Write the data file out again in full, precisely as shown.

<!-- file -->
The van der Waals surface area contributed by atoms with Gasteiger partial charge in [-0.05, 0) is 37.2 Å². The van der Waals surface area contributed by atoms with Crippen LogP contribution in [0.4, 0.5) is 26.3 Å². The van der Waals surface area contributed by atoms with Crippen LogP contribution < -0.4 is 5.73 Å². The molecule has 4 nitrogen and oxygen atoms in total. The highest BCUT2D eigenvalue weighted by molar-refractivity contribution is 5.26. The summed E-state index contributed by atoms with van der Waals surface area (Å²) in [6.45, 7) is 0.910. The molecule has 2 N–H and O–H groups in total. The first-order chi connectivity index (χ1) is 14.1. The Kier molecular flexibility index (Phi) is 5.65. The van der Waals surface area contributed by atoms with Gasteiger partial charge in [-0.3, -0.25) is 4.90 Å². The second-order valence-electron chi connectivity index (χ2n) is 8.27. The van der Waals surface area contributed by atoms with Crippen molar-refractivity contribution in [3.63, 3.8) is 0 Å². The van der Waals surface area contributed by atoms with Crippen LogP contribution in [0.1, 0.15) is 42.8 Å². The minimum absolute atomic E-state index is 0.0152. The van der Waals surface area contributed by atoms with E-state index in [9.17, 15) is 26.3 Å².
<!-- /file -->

The van der Waals surface area contributed by atoms with Gasteiger partial charge in [-0.05, 0) is 37.2 Å². The van der Waals surface area contributed by atoms with Crippen LogP contribution in [0.4, 0.5) is 26.3 Å². The van der Waals surface area contributed by atoms with Crippen LogP contribution < -0.4 is 5.73 Å². The molecule has 4 nitrogen and oxygen atoms in total. The highest BCUT2D eigenvalue weighted by molar-refractivity contribution is 5.26. The summed E-state index contributed by atoms with van der Waals surface area (Å²) in [6.45, 7) is 0.910. The molecule has 2 N–H and O–H groups in total. The first-order chi connectivity index (χ1) is 14.1. The Kier molecular flexibility index (Phi) is 5.65. The van der Waals surface area contributed by atoms with Gasteiger partial charge in [-0.3, -0.25) is 4.90 Å². The second-order valence-electron chi connectivity index (χ2n) is 8.27. The van der Waals surface area contributed by atoms with Crippen molar-refractivity contribution in [3.63, 3.8) is 0 Å². The van der Waals surface area contributed by atoms with Crippen LogP contribution in [0.1, 0.15) is 42.8 Å². The minimum absolute atomic E-state index is 0.0152. The van der Waals surface area contributed by atoms with E-state index in [9.17, 15) is 26.3 Å².